Initiatives in using oral history in primary and secondary education emerged in the last two decades, mostly as a result of teachers’ enthusiasm, without any formal support. Several oral history programs designed in collaboration with teachers enable pupils to gain a deeper understanding of the past or particular social issues through the voices of the people who lived the events. “Don’t leave your past behind,” for example, was initiated in 2018 at the 4th High School of Keratisini, Piraeus, as part of a larger project of local history. The organization of the first pupils’ conference on oral history (Athens, May 2019) confirms that the time is ripe for a more inclusive use of oral history in school education.

Publicity for Gazi, Are You Listening? based on a drawing designed by one of the student organizers. See more exhibit images in our accompanying gallery. Image courtesy of Andromache Gazi.

Greek museums have been rather hesitant in including oral history in their galleries. “Volos – Nea Ionia: So far away – So close” an exhibition about the neighborhood of Nea Ionia at the outskirts of Volos, launched at the Museum of the City of Volos in 2014, was perhaps the first museum exhibition which intertwined oral history decisively into the exhibition narrative in the form of sound stations and sound showers along with text excerpts from interviews. “Gazi, are you listening?” a 2016 temporary oral history exhibition at the Industrial Gas Museum in Athens displayed oral testimonies as autonomous exhibits (read much more about it in my recent OHR article). The exhibition, comprised of memories, narratives, and stories of people who have lived and worked in the old gasworks, or in the neighborhood, had a high degree of originality as oral history rarely stands alone in museum exhibitions.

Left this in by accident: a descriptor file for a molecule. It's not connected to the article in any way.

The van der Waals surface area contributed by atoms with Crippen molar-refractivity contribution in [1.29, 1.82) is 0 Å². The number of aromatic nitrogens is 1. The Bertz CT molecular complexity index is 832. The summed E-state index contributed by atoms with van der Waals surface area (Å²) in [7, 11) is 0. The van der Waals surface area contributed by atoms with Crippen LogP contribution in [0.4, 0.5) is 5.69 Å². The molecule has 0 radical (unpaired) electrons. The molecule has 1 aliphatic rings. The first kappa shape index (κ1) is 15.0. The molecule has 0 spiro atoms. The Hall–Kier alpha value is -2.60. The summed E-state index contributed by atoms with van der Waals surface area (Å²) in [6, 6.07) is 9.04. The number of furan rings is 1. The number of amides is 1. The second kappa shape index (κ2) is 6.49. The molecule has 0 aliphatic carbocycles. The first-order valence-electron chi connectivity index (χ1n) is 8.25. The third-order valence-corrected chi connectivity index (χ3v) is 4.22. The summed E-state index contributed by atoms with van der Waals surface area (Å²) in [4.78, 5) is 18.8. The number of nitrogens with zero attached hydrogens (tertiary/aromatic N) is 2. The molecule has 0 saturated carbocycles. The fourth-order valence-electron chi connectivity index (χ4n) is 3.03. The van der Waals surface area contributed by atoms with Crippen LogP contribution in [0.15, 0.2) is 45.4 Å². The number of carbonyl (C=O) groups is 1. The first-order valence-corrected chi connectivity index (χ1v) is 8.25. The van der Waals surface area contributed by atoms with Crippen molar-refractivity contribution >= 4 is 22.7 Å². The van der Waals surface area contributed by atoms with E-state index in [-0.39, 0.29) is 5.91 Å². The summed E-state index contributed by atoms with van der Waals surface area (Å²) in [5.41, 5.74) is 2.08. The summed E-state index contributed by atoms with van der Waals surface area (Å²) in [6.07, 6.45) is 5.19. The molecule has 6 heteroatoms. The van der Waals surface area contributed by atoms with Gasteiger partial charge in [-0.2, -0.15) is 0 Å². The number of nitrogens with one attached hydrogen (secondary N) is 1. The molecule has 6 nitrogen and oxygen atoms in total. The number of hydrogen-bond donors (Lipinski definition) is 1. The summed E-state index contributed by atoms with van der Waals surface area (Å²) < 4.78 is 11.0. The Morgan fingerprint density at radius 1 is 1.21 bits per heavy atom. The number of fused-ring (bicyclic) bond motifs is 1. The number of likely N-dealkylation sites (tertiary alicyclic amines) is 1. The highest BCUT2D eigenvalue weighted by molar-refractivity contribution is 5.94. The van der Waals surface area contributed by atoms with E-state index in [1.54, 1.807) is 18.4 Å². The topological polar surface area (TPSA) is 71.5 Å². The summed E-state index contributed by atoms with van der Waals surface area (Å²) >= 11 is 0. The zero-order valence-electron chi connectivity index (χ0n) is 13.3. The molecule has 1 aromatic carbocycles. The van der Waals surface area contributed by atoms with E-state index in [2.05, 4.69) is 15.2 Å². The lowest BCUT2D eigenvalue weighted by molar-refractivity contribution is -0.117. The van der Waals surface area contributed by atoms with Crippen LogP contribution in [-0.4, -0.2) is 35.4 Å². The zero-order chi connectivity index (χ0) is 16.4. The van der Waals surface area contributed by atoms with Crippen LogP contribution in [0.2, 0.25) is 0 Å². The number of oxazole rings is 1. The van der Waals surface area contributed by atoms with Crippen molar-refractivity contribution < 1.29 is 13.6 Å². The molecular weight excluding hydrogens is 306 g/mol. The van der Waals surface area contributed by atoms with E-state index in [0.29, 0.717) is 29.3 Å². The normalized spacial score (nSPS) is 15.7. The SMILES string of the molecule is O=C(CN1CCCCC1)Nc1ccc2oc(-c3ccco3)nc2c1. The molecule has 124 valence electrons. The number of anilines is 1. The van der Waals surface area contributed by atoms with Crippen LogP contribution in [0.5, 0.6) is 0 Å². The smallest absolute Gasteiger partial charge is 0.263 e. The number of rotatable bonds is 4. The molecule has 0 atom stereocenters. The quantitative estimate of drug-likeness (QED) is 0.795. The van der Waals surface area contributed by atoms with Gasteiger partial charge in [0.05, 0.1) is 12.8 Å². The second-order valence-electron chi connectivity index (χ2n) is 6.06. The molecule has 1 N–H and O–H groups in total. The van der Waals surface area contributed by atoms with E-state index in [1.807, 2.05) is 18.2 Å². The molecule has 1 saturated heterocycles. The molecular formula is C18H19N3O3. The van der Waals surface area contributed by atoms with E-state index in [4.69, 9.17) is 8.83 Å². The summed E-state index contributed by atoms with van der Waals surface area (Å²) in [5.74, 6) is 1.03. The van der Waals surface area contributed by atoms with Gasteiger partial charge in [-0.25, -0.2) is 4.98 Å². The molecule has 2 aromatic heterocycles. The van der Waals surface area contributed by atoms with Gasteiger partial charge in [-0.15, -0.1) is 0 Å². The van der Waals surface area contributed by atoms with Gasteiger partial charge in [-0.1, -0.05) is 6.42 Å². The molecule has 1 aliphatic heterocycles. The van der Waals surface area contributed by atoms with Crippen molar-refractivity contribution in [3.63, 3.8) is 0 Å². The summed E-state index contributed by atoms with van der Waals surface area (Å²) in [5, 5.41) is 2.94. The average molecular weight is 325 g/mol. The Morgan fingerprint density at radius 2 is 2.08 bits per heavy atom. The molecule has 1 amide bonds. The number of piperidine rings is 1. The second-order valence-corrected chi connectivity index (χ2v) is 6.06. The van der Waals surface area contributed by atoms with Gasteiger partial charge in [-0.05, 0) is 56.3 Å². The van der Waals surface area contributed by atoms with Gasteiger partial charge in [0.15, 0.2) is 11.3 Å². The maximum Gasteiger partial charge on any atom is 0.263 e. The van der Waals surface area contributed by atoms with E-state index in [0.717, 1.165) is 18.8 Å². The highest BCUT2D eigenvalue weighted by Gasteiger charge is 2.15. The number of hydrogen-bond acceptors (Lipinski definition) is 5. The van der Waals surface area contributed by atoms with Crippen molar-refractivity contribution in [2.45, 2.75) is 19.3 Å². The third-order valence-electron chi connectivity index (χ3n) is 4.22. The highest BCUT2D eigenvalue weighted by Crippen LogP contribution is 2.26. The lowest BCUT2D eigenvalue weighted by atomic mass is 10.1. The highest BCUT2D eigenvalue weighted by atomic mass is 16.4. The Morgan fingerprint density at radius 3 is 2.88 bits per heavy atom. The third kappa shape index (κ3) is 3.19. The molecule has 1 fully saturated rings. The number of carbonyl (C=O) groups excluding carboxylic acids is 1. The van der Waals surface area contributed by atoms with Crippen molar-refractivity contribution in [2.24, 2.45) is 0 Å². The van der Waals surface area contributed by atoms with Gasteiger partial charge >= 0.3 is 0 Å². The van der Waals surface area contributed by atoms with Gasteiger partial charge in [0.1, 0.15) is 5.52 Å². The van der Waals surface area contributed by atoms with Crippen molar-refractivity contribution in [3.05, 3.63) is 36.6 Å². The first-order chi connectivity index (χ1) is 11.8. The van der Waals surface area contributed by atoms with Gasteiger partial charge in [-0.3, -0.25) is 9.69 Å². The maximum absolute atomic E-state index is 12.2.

Greek artists and curators also exploit the potential of oral narratives in their work. Inventory was a 2018-2019 project of performing arts and multimedia by Jenny Argyriou and Vasilis Gerodimos presented at Eleusis (Cultural Capital of Europe 2021). The artists created a temporary social area/workshop at the waterfront of Eleusis where they carried out archival research on-the-spot, collected material and testimonies from the residents of Eleusis, and experimented with participatory workshops.

Finally, one should also mention the rise of sound walks such as the 2018 “Memories of an occupied city. A sound walk in Athens 1941-1944” which sprang out of a research project carried out by Marilena Koukouli at Panteion University.

Andromache Gazi is associate professor of museology at the Department of Communication, Media, and Culture, Panteion University of Social and Political Sciences, Athens, Greece.

Featured image: Exhibition visitor in one of the listening posts at the exhibit, “Gazi, are you listening?” at Industrial Gas Museum, Athens. Photo by Andromache Gazi.